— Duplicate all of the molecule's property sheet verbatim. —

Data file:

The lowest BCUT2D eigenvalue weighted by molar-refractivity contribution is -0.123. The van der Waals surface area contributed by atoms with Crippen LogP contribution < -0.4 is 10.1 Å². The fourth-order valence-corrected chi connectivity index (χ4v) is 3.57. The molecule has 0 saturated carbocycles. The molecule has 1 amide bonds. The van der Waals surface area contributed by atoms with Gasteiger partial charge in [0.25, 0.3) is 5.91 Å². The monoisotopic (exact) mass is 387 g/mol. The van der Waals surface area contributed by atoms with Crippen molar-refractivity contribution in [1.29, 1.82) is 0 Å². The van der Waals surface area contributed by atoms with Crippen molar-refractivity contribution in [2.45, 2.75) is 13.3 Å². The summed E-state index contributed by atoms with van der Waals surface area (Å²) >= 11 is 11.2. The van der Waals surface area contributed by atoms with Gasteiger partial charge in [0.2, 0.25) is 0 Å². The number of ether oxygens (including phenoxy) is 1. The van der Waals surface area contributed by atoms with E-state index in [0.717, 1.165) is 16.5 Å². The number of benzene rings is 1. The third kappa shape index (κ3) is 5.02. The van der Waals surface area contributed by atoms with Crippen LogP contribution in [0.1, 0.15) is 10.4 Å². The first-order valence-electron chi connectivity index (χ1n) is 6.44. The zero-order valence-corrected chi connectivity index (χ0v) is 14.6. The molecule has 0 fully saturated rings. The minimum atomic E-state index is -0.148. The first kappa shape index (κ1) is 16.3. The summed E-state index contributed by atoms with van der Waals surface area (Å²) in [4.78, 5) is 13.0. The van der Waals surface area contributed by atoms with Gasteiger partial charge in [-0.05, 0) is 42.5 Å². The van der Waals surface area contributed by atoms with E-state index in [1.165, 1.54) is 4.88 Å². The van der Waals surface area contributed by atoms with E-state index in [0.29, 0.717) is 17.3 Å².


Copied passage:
The lowest BCUT2D eigenvalue weighted by molar-refractivity contribution is -0.123. The van der Waals surface area contributed by atoms with Crippen LogP contribution < -0.4 is 10.1 Å². The fourth-order valence-corrected chi connectivity index (χ4v) is 3.57. The molecule has 0 saturated carbocycles. The molecule has 1 amide bonds. The van der Waals surface area contributed by atoms with Gasteiger partial charge in [0.25, 0.3) is 5.91 Å². The monoisotopic (exact) mass is 387 g/mol. The van der Waals surface area contributed by atoms with Crippen molar-refractivity contribution in [1.29, 1.82) is 0 Å². The van der Waals surface area contributed by atoms with Crippen molar-refractivity contribution in [2.45, 2.75) is 13.3 Å². The summed E-state index contributed by atoms with van der Waals surface area (Å²) >= 11 is 11.2. The van der Waals surface area contributed by atoms with Gasteiger partial charge in [0.2, 0.25) is 0 Å². The number of ether oxygens (including phenoxy) is 1. The van der Waals surface area contributed by atoms with E-state index in [0.717, 1.165) is 16.5 Å². The number of benzene rings is 1. The third kappa shape index (κ3) is 5.02. The van der Waals surface area contributed by atoms with Crippen LogP contribution in [0.1, 0.15) is 10.4 Å². The first-order valence-electron chi connectivity index (χ1n) is 6.44. The zero-order valence-corrected chi connectivity index (χ0v) is 14.6. The molecule has 0 fully saturated rings. The minimum atomic E-state index is -0.148. The first kappa shape index (κ1) is 16.3. The summed E-state index contributed by atoms with van der Waals surface area (Å²) in [4.78, 5) is 13.0. The van der Waals surface area contributed by atoms with Gasteiger partial charge in [-0.05, 0) is 42.5 Å². The van der Waals surface area contributed by atoms with E-state index in [1.165, 1.54) is 4.88 Å². The van der Waals surface area contributed by atoms with E-state index in [0.29, 0.717) is 17.3 Å².